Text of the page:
Review by Publisher's Weekly Review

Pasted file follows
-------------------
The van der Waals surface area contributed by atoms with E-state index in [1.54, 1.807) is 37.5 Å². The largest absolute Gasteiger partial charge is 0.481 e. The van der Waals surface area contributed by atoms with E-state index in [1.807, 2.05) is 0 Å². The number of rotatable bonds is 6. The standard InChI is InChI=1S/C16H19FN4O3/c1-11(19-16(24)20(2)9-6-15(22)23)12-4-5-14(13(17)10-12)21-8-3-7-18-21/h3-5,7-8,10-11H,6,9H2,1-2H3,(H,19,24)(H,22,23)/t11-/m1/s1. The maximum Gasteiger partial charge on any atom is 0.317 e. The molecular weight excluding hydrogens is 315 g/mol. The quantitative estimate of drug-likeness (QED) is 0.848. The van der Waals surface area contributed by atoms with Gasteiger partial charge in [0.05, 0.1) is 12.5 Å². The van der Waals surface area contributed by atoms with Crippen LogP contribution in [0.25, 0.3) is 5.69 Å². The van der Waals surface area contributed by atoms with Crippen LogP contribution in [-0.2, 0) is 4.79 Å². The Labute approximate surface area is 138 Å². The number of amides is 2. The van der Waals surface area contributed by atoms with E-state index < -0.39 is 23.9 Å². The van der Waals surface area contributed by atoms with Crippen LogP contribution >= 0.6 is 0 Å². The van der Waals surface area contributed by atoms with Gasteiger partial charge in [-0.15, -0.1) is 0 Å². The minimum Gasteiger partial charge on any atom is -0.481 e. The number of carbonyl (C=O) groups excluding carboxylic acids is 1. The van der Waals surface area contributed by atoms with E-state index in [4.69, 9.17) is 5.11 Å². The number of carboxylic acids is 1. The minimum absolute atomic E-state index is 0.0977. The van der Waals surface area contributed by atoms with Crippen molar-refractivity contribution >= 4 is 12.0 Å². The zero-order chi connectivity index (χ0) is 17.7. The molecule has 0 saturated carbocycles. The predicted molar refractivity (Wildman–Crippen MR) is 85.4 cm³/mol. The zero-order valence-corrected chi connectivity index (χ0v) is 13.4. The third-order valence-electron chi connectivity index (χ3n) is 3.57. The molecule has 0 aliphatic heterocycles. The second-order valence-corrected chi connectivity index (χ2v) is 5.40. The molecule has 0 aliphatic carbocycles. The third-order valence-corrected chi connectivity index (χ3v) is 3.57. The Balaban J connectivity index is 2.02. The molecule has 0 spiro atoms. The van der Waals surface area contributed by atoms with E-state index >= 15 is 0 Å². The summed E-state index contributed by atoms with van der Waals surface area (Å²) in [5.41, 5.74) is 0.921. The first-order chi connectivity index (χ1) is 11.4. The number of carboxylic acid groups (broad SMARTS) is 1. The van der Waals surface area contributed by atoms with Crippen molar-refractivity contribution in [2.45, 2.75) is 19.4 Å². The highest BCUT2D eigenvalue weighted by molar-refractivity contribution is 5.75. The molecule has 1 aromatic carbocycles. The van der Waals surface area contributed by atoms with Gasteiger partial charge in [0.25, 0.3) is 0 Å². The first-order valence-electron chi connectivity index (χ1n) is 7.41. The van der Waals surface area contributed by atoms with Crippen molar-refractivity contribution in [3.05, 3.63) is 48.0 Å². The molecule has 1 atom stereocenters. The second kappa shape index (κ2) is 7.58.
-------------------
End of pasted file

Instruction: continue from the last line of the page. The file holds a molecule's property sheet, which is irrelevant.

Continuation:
In a narrative spanning 102 days, Mack and CeCe, co-workers at a restaurant and co-narrators of the story, are set up by CeCe's brother, Anthony, and slowly hit it off. CeCe is heartbroken when Anthony joins the army, leaving her alone with their alcoholic mother, whose condition Griffin (The Orange Houses) delicately conveys with profound emotion. Mack, whose mother left him with a bitter alcoholic father, is gentle with the dogs he trains, but he's mentally disturbed-psychologically tormented by a hissing noise, "Like when you roll the radio to static and dial up the volume." When the hissing gets loud, generally as a reaction to injustice, Mack turns chillingly violent. As tension builds, readers will likely anticipate that this violence will ignite the conflict that brings Mack and CeCe's relationship to an end, but each step of that journey is authentic, painful, and heartfelt. Griffin's gift at giving voice to deeply flawed, disadvantaged characters without patronizing or oversimplifying their circumstances shines in this moving novel of loss, acceptance, and the possibility of redemption. Ages 14-up. (Sept.) © Copyright PWxyz, LLC. All rights reserved.